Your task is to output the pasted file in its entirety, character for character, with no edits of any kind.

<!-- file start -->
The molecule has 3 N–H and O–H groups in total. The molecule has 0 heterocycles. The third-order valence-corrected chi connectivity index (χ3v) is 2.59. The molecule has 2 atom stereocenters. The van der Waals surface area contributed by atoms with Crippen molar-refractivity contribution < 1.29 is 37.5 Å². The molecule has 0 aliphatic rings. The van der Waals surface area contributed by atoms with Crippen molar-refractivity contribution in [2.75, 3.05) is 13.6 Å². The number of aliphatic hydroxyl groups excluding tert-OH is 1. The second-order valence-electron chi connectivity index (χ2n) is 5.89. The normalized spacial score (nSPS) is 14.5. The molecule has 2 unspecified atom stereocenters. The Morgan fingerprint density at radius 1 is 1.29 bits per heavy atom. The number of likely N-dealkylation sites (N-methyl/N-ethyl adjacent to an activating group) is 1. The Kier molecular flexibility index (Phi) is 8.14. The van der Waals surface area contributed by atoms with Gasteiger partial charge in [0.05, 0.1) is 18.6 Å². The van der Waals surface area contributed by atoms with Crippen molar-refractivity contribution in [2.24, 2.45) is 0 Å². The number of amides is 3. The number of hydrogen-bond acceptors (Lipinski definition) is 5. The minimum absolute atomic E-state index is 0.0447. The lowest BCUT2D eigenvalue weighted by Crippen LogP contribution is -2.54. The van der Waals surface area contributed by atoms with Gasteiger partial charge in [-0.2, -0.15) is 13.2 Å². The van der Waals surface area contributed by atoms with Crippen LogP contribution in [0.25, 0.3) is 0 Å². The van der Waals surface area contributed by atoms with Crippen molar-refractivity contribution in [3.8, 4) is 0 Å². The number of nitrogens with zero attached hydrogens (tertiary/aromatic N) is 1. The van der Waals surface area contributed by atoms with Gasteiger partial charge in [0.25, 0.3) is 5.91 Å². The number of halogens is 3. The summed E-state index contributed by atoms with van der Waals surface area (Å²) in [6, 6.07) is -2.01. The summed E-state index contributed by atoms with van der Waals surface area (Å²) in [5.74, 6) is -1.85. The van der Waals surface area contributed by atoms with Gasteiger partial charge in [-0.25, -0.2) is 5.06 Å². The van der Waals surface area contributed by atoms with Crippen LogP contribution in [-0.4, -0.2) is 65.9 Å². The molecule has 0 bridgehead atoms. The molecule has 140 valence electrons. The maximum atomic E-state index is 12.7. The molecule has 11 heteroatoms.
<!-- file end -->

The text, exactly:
The molecule has 3 N–H and O–H groups in total. The molecule has 0 heterocycles. The third-order valence-corrected chi connectivity index (χ3v) is 2.59. The molecule has 2 atom stereocenters. The van der Waals surface area contributed by atoms with Crippen molar-refractivity contribution < 1.29 is 37.5 Å². The molecule has 0 aliphatic rings. The van der Waals surface area contributed by atoms with Crippen molar-refractivity contribution in [2.75, 3.05) is 13.6 Å². The number of aliphatic hydroxyl groups excluding tert-OH is 1. The second-order valence-electron chi connectivity index (χ2n) is 5.89. The normalized spacial score (nSPS) is 14.5. The molecule has 2 unspecified atom stereocenters. The Morgan fingerprint density at radius 1 is 1.29 bits per heavy atom. The number of likely N-dealkylation sites (N-methyl/N-ethyl adjacent to an activating group) is 1. The Kier molecular flexibility index (Phi) is 8.14. The van der Waals surface area contributed by atoms with Gasteiger partial charge in [0.05, 0.1) is 18.6 Å². The van der Waals surface area contributed by atoms with Crippen molar-refractivity contribution in [2.24, 2.45) is 0 Å². The number of amides is 3. The number of hydrogen-bond acceptors (Lipinski definition) is 5. The minimum absolute atomic E-state index is 0.0447. The lowest BCUT2D eigenvalue weighted by Crippen LogP contribution is -2.54. The van der Waals surface area contributed by atoms with Gasteiger partial charge in [-0.2, -0.15) is 13.2 Å². The van der Waals surface area contributed by atoms with Crippen LogP contribution in [0.25, 0.3) is 0 Å². The van der Waals surface area contributed by atoms with Crippen molar-refractivity contribution in [3.8, 4) is 0 Å². The number of nitrogens with zero attached hydrogens (tertiary/aromatic N) is 1. The van der Waals surface area contributed by atoms with Gasteiger partial charge in [0.25, 0.3) is 5.91 Å². The number of halogens is 3. The summed E-state index contributed by atoms with van der Waals surface area (Å²) in [6, 6.07) is -2.01. The summed E-state index contributed by atoms with van der Waals surface area (Å²) in [5.74, 6) is -1.85. The van der Waals surface area contributed by atoms with Gasteiger partial charge in [-0.25, -0.2) is 5.06 Å². The van der Waals surface area contributed by atoms with Crippen LogP contribution in [-0.4, -0.2) is 65.9 Å². The molecule has 0 bridgehead atoms. The molecule has 140 valence electrons. The maximum atomic E-state index is 12.7. The molecule has 11 heteroatoms.